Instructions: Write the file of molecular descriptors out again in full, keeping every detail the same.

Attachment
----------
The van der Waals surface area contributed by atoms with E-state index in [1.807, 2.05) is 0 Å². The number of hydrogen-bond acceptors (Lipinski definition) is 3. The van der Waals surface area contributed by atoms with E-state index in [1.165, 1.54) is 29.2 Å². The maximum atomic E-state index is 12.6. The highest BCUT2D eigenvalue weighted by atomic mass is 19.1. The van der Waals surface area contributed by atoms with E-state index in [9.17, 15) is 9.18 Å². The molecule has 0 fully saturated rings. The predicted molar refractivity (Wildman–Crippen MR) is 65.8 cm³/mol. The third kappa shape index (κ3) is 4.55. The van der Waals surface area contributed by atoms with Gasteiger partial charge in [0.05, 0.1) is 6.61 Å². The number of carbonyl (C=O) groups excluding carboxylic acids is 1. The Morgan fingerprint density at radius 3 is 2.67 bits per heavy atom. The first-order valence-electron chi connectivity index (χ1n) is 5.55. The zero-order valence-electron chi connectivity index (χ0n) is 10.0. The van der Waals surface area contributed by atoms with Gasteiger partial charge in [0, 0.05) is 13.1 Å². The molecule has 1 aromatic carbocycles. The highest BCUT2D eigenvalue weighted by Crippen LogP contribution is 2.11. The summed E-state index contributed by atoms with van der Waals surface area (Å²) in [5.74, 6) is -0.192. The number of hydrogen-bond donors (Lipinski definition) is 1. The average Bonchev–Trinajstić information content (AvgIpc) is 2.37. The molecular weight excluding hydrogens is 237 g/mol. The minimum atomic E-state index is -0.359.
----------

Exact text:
The van der Waals surface area contributed by atoms with E-state index in [1.807, 2.05) is 0 Å². The number of hydrogen-bond acceptors (Lipinski definition) is 3. The van der Waals surface area contributed by atoms with E-state index in [1.165, 1.54) is 29.2 Å². The maximum atomic E-state index is 12.6. The highest BCUT2D eigenvalue weighted by atomic mass is 19.1. The van der Waals surface area contributed by atoms with E-state index in [9.17, 15) is 9.18 Å². The molecule has 0 fully saturated rings. The predicted molar refractivity (Wildman–Crippen MR) is 65.8 cm³/mol. The third kappa shape index (κ3) is 4.55. The van der Waals surface area contributed by atoms with Gasteiger partial charge in [0.05, 0.1) is 6.61 Å². The number of carbonyl (C=O) groups excluding carboxylic acids is 1. The Morgan fingerprint density at radius 3 is 2.67 bits per heavy atom. The first-order valence-electron chi connectivity index (χ1n) is 5.55. The zero-order valence-electron chi connectivity index (χ0n) is 10.0. The van der Waals surface area contributed by atoms with Gasteiger partial charge in [0, 0.05) is 13.1 Å². The molecule has 1 aromatic carbocycles. The highest BCUT2D eigenvalue weighted by Crippen LogP contribution is 2.11. The summed E-state index contributed by atoms with van der Waals surface area (Å²) in [5.74, 6) is -0.192. The number of hydrogen-bond donors (Lipinski definition) is 1. The average Bonchev–Trinajstić information content (AvgIpc) is 2.37. The molecular weight excluding hydrogens is 237 g/mol. The minimum atomic E-state index is -0.359.